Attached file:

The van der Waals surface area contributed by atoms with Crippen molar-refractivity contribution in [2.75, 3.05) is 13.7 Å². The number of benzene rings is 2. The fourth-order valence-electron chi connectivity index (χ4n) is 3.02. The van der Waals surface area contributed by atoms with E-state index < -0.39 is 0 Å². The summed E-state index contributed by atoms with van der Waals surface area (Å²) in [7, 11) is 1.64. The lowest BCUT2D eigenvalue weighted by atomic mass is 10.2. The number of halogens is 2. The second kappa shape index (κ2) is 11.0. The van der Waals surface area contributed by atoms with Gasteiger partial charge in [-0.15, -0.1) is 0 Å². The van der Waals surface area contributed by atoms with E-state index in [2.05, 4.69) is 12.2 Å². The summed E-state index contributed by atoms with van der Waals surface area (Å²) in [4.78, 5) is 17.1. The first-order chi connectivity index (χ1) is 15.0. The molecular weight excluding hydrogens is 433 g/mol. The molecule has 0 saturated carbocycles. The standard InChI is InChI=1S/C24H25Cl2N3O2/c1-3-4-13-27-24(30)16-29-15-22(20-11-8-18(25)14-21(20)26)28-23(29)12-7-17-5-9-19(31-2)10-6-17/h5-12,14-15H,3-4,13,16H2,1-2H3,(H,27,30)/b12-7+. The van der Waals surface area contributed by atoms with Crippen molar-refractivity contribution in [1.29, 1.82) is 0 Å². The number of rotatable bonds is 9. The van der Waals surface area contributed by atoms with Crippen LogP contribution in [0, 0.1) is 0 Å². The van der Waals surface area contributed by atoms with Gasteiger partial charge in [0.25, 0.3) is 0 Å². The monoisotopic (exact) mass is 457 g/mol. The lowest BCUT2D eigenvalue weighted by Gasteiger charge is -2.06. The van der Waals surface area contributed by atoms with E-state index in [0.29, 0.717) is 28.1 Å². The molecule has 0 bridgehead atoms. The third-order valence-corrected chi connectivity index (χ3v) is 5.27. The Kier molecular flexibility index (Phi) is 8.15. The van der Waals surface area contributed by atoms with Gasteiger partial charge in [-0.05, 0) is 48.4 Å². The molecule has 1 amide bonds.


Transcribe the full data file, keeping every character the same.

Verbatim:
The van der Waals surface area contributed by atoms with Crippen molar-refractivity contribution in [2.75, 3.05) is 13.7 Å². The number of benzene rings is 2. The fourth-order valence-electron chi connectivity index (χ4n) is 3.02. The van der Waals surface area contributed by atoms with E-state index < -0.39 is 0 Å². The summed E-state index contributed by atoms with van der Waals surface area (Å²) in [7, 11) is 1.64. The lowest BCUT2D eigenvalue weighted by atomic mass is 10.2. The number of halogens is 2. The second kappa shape index (κ2) is 11.0. The van der Waals surface area contributed by atoms with Gasteiger partial charge in [-0.15, -0.1) is 0 Å². The van der Waals surface area contributed by atoms with E-state index in [2.05, 4.69) is 12.2 Å². The summed E-state index contributed by atoms with van der Waals surface area (Å²) in [4.78, 5) is 17.1. The first-order chi connectivity index (χ1) is 15.0. The molecular weight excluding hydrogens is 433 g/mol. The molecule has 0 saturated carbocycles. The standard InChI is InChI=1S/C24H25Cl2N3O2/c1-3-4-13-27-24(30)16-29-15-22(20-11-8-18(25)14-21(20)26)28-23(29)12-7-17-5-9-19(31-2)10-6-17/h5-12,14-15H,3-4,13,16H2,1-2H3,(H,27,30)/b12-7+. The van der Waals surface area contributed by atoms with Crippen molar-refractivity contribution in [1.29, 1.82) is 0 Å². The number of rotatable bonds is 9. The van der Waals surface area contributed by atoms with Crippen LogP contribution in [0, 0.1) is 0 Å². The van der Waals surface area contributed by atoms with Gasteiger partial charge in [0.25, 0.3) is 0 Å². The monoisotopic (exact) mass is 457 g/mol. The lowest BCUT2D eigenvalue weighted by Gasteiger charge is -2.06. The van der Waals surface area contributed by atoms with E-state index in [0.29, 0.717) is 28.1 Å². The molecule has 0 bridgehead atoms. The third-order valence-corrected chi connectivity index (χ3v) is 5.27. The Kier molecular flexibility index (Phi) is 8.15. The van der Waals surface area contributed by atoms with Gasteiger partial charge in [-0.05, 0) is 48.4 Å². The molecule has 1 amide bonds.